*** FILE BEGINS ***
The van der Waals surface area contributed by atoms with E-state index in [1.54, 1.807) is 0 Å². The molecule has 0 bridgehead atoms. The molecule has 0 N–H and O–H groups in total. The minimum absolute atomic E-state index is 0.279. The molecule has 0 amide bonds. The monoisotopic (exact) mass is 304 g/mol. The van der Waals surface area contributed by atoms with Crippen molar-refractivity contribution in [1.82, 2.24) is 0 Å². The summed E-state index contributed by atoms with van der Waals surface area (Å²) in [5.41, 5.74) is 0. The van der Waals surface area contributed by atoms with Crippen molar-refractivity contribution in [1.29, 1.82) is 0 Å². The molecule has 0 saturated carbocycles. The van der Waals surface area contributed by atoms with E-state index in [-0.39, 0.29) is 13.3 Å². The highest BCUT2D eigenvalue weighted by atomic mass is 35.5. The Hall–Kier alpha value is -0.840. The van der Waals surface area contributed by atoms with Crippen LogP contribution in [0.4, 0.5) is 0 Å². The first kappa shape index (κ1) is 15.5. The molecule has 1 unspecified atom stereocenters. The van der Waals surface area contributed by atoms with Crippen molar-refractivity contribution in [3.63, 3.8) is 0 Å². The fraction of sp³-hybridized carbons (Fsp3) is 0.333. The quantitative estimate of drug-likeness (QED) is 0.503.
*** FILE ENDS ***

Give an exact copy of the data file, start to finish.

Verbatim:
The van der Waals surface area contributed by atoms with E-state index in [1.54, 1.807) is 0 Å². The molecule has 0 bridgehead atoms. The molecule has 0 N–H and O–H groups in total. The minimum absolute atomic E-state index is 0.279. The molecule has 0 amide bonds. The monoisotopic (exact) mass is 304 g/mol. The van der Waals surface area contributed by atoms with Crippen molar-refractivity contribution in [1.82, 2.24) is 0 Å². The summed E-state index contributed by atoms with van der Waals surface area (Å²) in [5.41, 5.74) is 0. The van der Waals surface area contributed by atoms with Crippen molar-refractivity contribution in [1.29, 1.82) is 0 Å². The molecule has 0 saturated carbocycles. The van der Waals surface area contributed by atoms with E-state index in [-0.39, 0.29) is 13.3 Å². The highest BCUT2D eigenvalue weighted by atomic mass is 35.5. The Hall–Kier alpha value is -0.840. The van der Waals surface area contributed by atoms with Crippen LogP contribution in [0.4, 0.5) is 0 Å². The first kappa shape index (κ1) is 15.5. The molecule has 1 unspecified atom stereocenters. The van der Waals surface area contributed by atoms with Crippen molar-refractivity contribution in [3.63, 3.8) is 0 Å². The fraction of sp³-hybridized carbons (Fsp3) is 0.333. The quantitative estimate of drug-likeness (QED) is 0.503.